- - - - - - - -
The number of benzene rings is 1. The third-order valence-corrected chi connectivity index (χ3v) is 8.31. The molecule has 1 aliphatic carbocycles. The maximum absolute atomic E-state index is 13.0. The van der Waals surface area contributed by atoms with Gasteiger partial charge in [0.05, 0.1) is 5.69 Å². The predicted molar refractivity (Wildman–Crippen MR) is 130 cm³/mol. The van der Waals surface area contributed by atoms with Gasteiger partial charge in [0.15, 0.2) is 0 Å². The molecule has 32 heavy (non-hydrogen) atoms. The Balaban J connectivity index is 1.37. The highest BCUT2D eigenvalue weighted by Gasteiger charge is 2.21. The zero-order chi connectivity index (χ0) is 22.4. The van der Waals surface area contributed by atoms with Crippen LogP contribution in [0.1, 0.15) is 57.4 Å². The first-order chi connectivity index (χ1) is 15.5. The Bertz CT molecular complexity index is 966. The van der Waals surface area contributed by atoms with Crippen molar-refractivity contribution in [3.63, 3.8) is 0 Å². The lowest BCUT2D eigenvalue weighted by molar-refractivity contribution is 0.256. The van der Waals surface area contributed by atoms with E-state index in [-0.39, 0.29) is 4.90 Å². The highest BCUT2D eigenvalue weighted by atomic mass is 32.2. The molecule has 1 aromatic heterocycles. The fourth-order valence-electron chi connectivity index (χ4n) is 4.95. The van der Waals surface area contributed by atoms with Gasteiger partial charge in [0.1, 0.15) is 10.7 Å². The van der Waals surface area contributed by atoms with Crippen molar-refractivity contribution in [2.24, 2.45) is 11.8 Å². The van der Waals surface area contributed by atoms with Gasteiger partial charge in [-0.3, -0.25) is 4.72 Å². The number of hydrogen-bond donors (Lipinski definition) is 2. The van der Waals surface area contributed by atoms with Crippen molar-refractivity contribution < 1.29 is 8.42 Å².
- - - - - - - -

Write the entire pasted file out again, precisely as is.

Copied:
The number of benzene rings is 1. The third-order valence-corrected chi connectivity index (χ3v) is 8.31. The molecule has 1 aliphatic carbocycles. The maximum absolute atomic E-state index is 13.0. The van der Waals surface area contributed by atoms with Gasteiger partial charge in [0.05, 0.1) is 5.69 Å². The predicted molar refractivity (Wildman–Crippen MR) is 130 cm³/mol. The van der Waals surface area contributed by atoms with Gasteiger partial charge in [0.15, 0.2) is 0 Å². The molecule has 32 heavy (non-hydrogen) atoms. The Balaban J connectivity index is 1.37. The highest BCUT2D eigenvalue weighted by Gasteiger charge is 2.21. The zero-order chi connectivity index (χ0) is 22.4. The van der Waals surface area contributed by atoms with Crippen LogP contribution in [0.1, 0.15) is 57.4 Å². The first-order chi connectivity index (χ1) is 15.5. The Bertz CT molecular complexity index is 966. The van der Waals surface area contributed by atoms with Crippen molar-refractivity contribution in [3.63, 3.8) is 0 Å². The lowest BCUT2D eigenvalue weighted by molar-refractivity contribution is 0.256. The van der Waals surface area contributed by atoms with E-state index in [-0.39, 0.29) is 4.90 Å². The highest BCUT2D eigenvalue weighted by atomic mass is 32.2. The molecule has 1 aromatic heterocycles. The fourth-order valence-electron chi connectivity index (χ4n) is 4.95. The van der Waals surface area contributed by atoms with Gasteiger partial charge in [0.1, 0.15) is 10.7 Å². The van der Waals surface area contributed by atoms with Crippen molar-refractivity contribution in [2.24, 2.45) is 11.8 Å². The van der Waals surface area contributed by atoms with Gasteiger partial charge in [-0.3, -0.25) is 4.72 Å². The number of hydrogen-bond donors (Lipinski definition) is 2. The van der Waals surface area contributed by atoms with Crippen molar-refractivity contribution < 1.29 is 8.42 Å².